A chicken at FedEx Field
There were countless Santas at Monday night's Redskins game, but that's to be expected. Every NFL stadium hosts countless Santas during the last home game before Christmas. One even got to ride around on the field in a golf cart during halftime. I think I saw one feeble snowball tossed in his direction, but we'll chalk that up to the visiting Giants fans.
(There were also countless cheerleaders dressed in those weird Santa outfits. For a borderline pornographic example of what the cheerleaders looked like, check out the image Getty moved. It's below, after the jump. Hide the children.)
Anyhow, while red hats were everywhere, I saw just one man dressed like a chicken. (Not counting any oversized running backs throwing haymakers at undersized cornerbacks.) So as the game got increasingly out of hand, I announced to the press box that I was leaving to interview the chicken.
The chicken quickly accepted my interview request, without seeming to know what I wanted to ask him about. I pointed out he was dressed as a chicken.
"Yeah," he agreed.
"Uh, Why?" I asked.
"Why?" he repeated. "Uh, I don't know. I'm a Jets fan, so I wanted to be neutral tonight. So I came out to support just a good game."
Now, reporters often go to games feeling neutral, and yet I've never seen one dress like a chicken. Or like any fowl, really, though I'd hope the Washington Times guys might consider it before their shop goes kaboom. And in fact, the chicken--who came down from New York with some Giants fans--seemed noticeably happier when the visitors did well. Damn fair weather chickens.
I had been asking Redskins fans what they thought about the Cerrato-for-Allen switch, so, running out of questions, I figured I might as well ask the chicken.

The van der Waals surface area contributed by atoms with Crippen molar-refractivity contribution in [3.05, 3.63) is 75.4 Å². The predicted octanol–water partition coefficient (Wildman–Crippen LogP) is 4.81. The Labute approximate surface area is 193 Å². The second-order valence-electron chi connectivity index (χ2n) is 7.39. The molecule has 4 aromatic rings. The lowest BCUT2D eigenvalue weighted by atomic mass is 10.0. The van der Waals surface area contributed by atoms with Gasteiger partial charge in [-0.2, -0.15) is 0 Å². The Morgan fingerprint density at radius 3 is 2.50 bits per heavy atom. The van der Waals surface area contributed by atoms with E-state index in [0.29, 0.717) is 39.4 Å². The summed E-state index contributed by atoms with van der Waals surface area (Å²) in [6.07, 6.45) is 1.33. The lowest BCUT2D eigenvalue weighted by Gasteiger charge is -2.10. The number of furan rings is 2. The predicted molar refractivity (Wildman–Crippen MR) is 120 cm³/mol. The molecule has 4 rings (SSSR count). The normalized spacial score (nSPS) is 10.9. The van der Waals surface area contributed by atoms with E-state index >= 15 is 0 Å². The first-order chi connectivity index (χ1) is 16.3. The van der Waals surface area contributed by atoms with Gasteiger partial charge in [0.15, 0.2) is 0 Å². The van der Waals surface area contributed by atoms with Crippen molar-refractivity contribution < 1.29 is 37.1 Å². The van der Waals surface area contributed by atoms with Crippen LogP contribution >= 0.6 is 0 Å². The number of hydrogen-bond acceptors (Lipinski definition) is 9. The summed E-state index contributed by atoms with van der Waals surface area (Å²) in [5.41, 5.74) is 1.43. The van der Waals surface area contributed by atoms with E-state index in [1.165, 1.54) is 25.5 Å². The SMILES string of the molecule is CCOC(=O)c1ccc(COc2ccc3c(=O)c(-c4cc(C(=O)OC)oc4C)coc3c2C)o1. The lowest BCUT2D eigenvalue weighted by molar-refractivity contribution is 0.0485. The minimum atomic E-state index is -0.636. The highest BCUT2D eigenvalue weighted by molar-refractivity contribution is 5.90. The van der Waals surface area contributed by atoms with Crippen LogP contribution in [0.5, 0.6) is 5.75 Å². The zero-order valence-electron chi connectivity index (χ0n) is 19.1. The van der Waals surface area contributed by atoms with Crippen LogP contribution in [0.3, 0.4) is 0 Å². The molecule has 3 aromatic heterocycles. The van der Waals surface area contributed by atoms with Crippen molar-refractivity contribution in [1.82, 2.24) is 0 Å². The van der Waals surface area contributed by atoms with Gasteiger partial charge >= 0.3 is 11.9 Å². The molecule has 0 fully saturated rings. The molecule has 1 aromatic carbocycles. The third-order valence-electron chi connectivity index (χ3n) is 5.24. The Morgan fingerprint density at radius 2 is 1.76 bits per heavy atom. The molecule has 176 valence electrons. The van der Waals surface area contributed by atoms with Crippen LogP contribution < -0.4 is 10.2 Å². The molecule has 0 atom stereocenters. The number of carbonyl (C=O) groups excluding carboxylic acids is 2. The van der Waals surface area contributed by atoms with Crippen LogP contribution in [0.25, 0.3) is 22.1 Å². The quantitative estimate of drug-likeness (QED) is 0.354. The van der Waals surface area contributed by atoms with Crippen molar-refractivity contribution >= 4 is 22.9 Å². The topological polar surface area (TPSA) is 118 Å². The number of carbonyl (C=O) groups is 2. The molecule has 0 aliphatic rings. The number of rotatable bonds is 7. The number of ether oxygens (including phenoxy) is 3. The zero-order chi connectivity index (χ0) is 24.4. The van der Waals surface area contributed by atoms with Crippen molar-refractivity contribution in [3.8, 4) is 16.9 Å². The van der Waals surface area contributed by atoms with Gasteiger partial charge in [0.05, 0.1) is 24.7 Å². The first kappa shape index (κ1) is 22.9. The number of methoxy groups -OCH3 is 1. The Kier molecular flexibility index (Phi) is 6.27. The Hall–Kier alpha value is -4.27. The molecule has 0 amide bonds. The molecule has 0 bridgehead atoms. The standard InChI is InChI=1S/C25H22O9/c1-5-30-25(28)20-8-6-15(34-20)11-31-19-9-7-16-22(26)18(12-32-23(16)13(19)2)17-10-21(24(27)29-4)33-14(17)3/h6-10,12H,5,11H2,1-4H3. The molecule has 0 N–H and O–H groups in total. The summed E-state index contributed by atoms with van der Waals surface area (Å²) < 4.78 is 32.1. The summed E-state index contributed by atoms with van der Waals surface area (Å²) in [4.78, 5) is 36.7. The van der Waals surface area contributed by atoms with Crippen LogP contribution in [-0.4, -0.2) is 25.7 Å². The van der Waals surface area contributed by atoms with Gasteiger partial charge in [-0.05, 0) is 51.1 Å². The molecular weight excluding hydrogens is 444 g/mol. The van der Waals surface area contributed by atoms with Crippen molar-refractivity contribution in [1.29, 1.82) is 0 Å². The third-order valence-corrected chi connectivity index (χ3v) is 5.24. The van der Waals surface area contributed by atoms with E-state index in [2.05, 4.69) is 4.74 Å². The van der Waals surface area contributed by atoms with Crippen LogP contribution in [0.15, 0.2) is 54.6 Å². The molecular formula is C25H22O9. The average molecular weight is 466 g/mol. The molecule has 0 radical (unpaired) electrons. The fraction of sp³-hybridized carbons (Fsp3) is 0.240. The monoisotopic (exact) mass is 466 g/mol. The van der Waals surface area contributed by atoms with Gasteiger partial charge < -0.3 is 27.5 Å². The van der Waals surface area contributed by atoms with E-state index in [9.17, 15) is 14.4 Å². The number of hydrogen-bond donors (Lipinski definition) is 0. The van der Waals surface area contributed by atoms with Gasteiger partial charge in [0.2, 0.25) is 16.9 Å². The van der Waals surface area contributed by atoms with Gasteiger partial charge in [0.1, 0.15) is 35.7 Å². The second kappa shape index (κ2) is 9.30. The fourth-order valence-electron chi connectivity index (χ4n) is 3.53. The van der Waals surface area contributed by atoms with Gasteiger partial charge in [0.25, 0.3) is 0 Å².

"I guess changes needed to be made," he said. "I think Snyder's got to go, first of all, and I'm not even a Redskins fan. He's a good businessman, but he's not good for football. They need a guy like Bill Parcells, to come in and get things straight, as an unbiased fan."
"An unbiased chicken," I corrected him.
"An unbiased chicken," he acknowledged.
Still, I said, it was odd to hear truth from someone dressed like a chicken.
"I feel bad, actually, for Redskins fans," the chicken said. "Because they're one of the most valuable franchises in the NFL. But they just continue, year after year, to not get things done. There seems to be no future. Every year, things get worse or they stay the same. There's no potential for growth, no Next year will be our year."
The chicken was depressing the hell out me by this point, so I got up to leave. He said he got the suit at a costume store, that it was extremely warm, that this was the third time he had worn it, following a Jets game and a Halloween party. He also said he hoped it could becoming his calling card.
"Like the pigs," he continued, gesturing toward the Hogettes. Sure, whatever, the pigs. Come to think of it, the chicken seemed a lot more normal than the pigs.
Anyhow, in the interest of Washington Post journalism, his real name was Paul Sullivan, and he was 22.
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